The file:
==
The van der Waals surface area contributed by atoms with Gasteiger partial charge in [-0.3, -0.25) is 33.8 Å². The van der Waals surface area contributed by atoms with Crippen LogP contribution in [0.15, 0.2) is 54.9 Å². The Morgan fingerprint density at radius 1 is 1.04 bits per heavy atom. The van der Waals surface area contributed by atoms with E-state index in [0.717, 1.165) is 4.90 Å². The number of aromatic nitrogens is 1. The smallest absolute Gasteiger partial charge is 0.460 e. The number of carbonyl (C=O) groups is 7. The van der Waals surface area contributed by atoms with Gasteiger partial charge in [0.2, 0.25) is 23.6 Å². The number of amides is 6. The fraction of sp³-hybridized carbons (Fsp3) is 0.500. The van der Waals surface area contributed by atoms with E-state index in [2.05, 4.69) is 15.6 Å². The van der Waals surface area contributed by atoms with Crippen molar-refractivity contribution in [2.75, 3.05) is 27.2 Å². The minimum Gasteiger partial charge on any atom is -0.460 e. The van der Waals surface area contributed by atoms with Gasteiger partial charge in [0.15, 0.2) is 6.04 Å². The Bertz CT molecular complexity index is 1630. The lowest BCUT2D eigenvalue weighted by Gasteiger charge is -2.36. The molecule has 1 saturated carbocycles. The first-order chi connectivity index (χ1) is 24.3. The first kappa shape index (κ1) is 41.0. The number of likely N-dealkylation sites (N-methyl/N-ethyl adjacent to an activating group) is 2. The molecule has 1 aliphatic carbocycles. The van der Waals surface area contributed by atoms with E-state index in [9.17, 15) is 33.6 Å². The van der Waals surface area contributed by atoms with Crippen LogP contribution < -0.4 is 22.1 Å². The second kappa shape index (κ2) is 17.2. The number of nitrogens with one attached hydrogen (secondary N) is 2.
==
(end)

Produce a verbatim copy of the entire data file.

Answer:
The van der Waals surface area contributed by atoms with Gasteiger partial charge in [-0.3, -0.25) is 33.8 Å². The van der Waals surface area contributed by atoms with Crippen LogP contribution in [0.15, 0.2) is 54.9 Å². The Morgan fingerprint density at radius 1 is 1.04 bits per heavy atom. The van der Waals surface area contributed by atoms with E-state index in [0.717, 1.165) is 4.90 Å². The number of aromatic nitrogens is 1. The smallest absolute Gasteiger partial charge is 0.460 e. The number of carbonyl (C=O) groups is 7. The van der Waals surface area contributed by atoms with Gasteiger partial charge in [0.2, 0.25) is 23.6 Å². The number of amides is 6. The fraction of sp³-hybridized carbons (Fsp3) is 0.500. The van der Waals surface area contributed by atoms with E-state index in [2.05, 4.69) is 15.6 Å². The van der Waals surface area contributed by atoms with Crippen molar-refractivity contribution in [2.75, 3.05) is 27.2 Å². The minimum Gasteiger partial charge on any atom is -0.460 e. The van der Waals surface area contributed by atoms with Gasteiger partial charge in [0.15, 0.2) is 6.04 Å². The Bertz CT molecular complexity index is 1630. The lowest BCUT2D eigenvalue weighted by Gasteiger charge is -2.36. The molecule has 1 saturated carbocycles. The first-order chi connectivity index (χ1) is 24.3. The first kappa shape index (κ1) is 41.0. The number of likely N-dealkylation sites (N-methyl/N-ethyl adjacent to an activating group) is 2. The molecule has 1 aliphatic carbocycles. The van der Waals surface area contributed by atoms with E-state index in [9.17, 15) is 33.6 Å². The van der Waals surface area contributed by atoms with Crippen LogP contribution < -0.4 is 22.1 Å². The second kappa shape index (κ2) is 17.2. The number of nitrogens with one attached hydrogen (secondary N) is 2.